Six Featurettes:; The Making Of The Pride Of the Yankees; The Man behind The Iron Horse; What He Left Behind; Always-The Story Behind The Song; Lou Gehrig's Disease: The Search For A Cure; Curt Schilling: A Legend On A Legend

Cast & Crew

Performance Credits
Gary Cooper Lou Gehrig
Teresa Wright Eleanor Gehrig
George Herman "Babe" Ruth Himself
Walter Brennan Sam Blake
Dan Duryea Hank Hanneman
Elsa Janssen Mrs. Gehrig
Ludwig Stossel Pop Gehrig
Virginia Gilmore Myra
Bill Dickey Himself
Ernie S. Adams Miller Huggins
Pierre Watkin Mr. Twitchell
Mark Koenig Himself
Bill Stern Himself
Addison Richards Coach
Hardie Albright Van Tuyl
Edward Fielding Clinic Doctor
George Lessey Mayor of New Rochelle
Douglas Croft Lou Gehrig as a Boy
Edgar Barrier Hospital Doctor
Anita Bolster Sasha's Mother
Lane Chandler Player in Locker Room
Bill Chaney Newsboy
Janet Chapman Tessie
Spencer Charters Mr. Larsen
Gene Collins Billy
Eva Dennison Mrs. Worthington
Pat Flaherty Baseball Player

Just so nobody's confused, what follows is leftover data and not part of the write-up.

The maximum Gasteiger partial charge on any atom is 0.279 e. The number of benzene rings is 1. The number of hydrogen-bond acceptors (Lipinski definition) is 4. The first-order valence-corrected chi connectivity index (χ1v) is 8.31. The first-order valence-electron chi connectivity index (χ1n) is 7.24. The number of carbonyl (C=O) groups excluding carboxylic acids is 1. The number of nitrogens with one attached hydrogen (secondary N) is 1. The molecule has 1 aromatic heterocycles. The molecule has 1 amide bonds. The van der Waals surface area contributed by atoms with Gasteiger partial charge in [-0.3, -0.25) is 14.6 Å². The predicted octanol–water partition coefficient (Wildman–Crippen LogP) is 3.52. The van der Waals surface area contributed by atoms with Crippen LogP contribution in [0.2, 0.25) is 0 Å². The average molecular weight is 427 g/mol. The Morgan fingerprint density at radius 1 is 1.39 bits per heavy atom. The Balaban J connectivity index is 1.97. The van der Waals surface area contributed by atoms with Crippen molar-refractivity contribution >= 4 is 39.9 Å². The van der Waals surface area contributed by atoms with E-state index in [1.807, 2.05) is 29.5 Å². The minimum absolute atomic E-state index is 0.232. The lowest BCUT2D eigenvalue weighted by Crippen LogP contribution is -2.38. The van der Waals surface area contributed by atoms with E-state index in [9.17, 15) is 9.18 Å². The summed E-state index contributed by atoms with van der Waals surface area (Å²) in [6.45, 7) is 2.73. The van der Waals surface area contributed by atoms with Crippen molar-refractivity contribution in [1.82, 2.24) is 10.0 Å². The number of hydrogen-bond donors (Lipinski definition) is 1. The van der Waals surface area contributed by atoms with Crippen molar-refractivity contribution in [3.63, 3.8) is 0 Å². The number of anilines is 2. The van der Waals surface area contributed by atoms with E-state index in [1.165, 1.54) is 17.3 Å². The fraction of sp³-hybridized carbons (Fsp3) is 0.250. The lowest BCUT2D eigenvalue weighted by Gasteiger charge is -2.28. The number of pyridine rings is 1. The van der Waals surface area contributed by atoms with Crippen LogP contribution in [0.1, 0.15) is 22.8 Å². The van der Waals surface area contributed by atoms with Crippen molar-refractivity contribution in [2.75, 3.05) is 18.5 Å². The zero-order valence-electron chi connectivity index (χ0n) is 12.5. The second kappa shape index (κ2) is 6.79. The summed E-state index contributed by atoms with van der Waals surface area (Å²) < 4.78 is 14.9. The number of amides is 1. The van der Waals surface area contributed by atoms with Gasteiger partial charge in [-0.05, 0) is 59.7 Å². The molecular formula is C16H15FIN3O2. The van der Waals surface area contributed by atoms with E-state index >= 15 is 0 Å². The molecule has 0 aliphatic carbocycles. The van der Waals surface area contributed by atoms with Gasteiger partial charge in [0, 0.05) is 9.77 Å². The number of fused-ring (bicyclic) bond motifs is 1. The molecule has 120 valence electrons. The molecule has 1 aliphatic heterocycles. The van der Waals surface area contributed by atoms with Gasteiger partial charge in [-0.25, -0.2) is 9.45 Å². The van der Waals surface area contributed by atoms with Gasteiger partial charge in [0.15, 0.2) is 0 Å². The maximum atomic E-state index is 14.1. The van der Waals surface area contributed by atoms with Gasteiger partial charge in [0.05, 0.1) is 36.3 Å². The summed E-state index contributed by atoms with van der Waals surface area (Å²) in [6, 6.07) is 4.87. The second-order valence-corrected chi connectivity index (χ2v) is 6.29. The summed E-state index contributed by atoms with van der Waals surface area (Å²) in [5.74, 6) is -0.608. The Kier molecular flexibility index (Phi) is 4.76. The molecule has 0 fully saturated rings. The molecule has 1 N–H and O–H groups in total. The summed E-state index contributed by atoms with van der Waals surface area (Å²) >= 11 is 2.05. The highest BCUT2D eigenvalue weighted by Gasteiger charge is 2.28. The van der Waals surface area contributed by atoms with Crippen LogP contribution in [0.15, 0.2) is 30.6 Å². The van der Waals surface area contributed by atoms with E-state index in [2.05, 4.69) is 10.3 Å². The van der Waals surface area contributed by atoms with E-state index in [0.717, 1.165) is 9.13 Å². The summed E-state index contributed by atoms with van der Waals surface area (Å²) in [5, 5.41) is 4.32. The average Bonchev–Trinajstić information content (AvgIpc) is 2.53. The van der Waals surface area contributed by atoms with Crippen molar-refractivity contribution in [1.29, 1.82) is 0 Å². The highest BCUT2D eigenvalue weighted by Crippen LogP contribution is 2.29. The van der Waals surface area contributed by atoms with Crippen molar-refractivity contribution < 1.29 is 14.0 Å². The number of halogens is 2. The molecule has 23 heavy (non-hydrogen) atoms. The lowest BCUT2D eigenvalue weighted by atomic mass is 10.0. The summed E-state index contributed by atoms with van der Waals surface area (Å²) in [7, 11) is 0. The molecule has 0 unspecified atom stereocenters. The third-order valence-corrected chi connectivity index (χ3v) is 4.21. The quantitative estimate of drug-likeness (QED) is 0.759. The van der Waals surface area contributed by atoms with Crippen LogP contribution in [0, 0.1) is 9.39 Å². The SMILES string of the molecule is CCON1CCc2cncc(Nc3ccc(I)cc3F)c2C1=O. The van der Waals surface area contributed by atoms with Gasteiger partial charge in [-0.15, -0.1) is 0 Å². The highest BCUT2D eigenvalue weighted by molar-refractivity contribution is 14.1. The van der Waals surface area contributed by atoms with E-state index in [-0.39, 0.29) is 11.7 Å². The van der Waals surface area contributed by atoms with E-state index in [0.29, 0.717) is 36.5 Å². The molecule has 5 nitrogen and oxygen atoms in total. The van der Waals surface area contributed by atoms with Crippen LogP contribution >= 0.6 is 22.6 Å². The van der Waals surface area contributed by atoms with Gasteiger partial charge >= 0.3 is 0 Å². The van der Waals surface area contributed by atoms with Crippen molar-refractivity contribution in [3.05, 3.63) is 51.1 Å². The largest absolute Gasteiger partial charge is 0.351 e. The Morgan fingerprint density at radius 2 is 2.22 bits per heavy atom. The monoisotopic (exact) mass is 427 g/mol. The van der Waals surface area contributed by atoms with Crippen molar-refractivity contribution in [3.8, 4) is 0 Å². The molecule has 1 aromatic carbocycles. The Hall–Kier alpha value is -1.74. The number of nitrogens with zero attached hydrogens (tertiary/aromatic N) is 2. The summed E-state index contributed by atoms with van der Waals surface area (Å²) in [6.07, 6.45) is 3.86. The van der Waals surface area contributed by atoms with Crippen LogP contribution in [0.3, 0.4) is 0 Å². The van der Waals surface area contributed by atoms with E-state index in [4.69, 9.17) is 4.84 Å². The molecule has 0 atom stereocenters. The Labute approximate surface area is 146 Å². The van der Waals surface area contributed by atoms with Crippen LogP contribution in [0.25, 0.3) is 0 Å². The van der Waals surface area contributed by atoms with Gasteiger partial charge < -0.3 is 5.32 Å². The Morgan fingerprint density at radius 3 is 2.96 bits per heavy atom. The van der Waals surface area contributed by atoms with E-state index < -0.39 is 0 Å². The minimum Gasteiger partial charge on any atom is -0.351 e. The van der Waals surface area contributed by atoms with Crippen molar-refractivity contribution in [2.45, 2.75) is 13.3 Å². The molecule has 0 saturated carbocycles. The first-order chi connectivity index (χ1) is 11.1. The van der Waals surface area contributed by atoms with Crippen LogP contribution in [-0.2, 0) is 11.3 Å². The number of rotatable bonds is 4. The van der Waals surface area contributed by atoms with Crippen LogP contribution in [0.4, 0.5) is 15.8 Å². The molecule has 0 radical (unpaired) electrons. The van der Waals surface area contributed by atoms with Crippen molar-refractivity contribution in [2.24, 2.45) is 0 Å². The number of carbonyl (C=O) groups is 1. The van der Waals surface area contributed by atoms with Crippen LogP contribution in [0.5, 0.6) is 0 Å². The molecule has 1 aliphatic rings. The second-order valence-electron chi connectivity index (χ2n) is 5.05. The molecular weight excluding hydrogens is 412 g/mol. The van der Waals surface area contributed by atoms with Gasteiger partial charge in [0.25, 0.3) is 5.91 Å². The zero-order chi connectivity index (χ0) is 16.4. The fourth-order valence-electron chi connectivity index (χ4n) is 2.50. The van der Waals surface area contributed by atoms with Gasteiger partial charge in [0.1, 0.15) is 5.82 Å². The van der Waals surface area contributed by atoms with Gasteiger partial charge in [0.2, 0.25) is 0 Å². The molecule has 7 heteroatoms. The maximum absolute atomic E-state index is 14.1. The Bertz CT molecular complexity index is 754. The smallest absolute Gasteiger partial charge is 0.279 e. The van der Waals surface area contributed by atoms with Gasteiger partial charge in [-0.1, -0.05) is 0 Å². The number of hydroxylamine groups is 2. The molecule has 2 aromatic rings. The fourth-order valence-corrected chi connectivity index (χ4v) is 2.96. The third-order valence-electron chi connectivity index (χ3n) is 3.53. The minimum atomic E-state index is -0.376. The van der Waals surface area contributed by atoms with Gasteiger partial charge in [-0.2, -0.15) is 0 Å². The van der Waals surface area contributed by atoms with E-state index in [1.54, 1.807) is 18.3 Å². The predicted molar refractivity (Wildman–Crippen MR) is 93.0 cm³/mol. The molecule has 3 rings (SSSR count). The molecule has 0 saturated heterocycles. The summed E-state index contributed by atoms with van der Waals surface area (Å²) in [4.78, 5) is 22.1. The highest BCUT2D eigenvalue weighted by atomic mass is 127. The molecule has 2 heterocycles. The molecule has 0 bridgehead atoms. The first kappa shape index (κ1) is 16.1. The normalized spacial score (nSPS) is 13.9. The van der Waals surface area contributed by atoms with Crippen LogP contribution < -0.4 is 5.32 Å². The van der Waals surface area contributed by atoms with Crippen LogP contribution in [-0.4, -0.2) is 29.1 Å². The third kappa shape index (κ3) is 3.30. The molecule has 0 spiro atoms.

Rosina Galli Mrs. Fabini
Vaughan Glaser Doctor in Gehrig Home
Mary Gordon Maid
Vinton Haworth Actor
David Holt Billy at 17
John Kellogg Fraternity Boy
David Manley Mayor Fiorello LaGuardia
George McDonald Wally Pip
Matt McHugh Strength Machine Operator
Robert W. Meusel Himself
Patsy O'Byrne Scrubwoman
Ted Offenbecker Freshman
Sarah Padden Mrs. Robert
Billy Roy Joe Fabini
C. Montague Shaw Mr. Worthington
Jack Shea Hammond
Jack Stewart Ed Burrow
Dorothy Vaughan Landlady
Max Willenz Colletti
Robert Winkler Murphy
Veloz & Yolanda Specialty Dancer
Ray Noble and Orchestra Actor
Lorna Dunn Clinic Nurse
Dane Clark Fraternity Boy
Frank Faylen Yankee
Tom Neal Fraternity Boy
Harry Harvey Joe McCarthy

Technical Credits
Sam Wood Director
Irving Berlin Songwriter
Howard Bristol Set Decoration/Design